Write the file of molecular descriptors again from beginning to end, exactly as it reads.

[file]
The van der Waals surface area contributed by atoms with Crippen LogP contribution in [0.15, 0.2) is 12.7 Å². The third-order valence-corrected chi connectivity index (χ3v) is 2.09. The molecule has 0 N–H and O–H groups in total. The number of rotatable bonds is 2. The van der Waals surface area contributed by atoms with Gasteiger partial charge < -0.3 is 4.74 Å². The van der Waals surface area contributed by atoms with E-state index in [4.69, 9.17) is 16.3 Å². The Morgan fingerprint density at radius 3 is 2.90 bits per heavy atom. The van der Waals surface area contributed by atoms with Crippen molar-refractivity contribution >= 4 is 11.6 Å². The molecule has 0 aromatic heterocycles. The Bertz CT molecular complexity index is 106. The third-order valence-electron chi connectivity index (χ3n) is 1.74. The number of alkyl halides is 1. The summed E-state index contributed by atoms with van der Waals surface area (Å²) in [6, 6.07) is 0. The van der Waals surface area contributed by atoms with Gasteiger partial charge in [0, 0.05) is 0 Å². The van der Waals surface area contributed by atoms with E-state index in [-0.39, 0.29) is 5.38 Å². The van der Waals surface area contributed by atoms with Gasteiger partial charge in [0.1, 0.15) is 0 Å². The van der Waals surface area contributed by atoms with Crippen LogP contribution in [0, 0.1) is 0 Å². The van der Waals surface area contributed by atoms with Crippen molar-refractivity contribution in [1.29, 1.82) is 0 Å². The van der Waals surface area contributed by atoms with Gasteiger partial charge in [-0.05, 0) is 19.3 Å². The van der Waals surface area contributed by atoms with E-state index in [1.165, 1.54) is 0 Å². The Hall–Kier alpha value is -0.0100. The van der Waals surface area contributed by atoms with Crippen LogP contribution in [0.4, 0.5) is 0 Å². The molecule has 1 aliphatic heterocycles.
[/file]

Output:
The van der Waals surface area contributed by atoms with Crippen LogP contribution in [0.15, 0.2) is 12.7 Å². The third-order valence-corrected chi connectivity index (χ3v) is 2.09. The molecule has 0 N–H and O–H groups in total. The number of rotatable bonds is 2. The van der Waals surface area contributed by atoms with Gasteiger partial charge < -0.3 is 4.74 Å². The van der Waals surface area contributed by atoms with E-state index in [4.69, 9.17) is 16.3 Å². The Morgan fingerprint density at radius 3 is 2.90 bits per heavy atom. The van der Waals surface area contributed by atoms with Crippen molar-refractivity contribution >= 4 is 11.6 Å². The molecule has 0 aromatic heterocycles. The Bertz CT molecular complexity index is 106. The third-order valence-electron chi connectivity index (χ3n) is 1.74. The number of alkyl halides is 1. The summed E-state index contributed by atoms with van der Waals surface area (Å²) in [6, 6.07) is 0. The van der Waals surface area contributed by atoms with Gasteiger partial charge in [0, 0.05) is 0 Å². The van der Waals surface area contributed by atoms with E-state index in [-0.39, 0.29) is 5.38 Å². The van der Waals surface area contributed by atoms with Gasteiger partial charge in [0.1, 0.15) is 0 Å². The van der Waals surface area contributed by atoms with Crippen LogP contribution in [0, 0.1) is 0 Å². The van der Waals surface area contributed by atoms with Crippen molar-refractivity contribution in [1.29, 1.82) is 0 Å². The van der Waals surface area contributed by atoms with Gasteiger partial charge in [-0.05, 0) is 19.3 Å². The van der Waals surface area contributed by atoms with E-state index in [1.165, 1.54) is 0 Å². The Hall–Kier alpha value is -0.0100. The van der Waals surface area contributed by atoms with Crippen LogP contribution in [0.4, 0.5) is 0 Å². The molecule has 1 aliphatic heterocycles.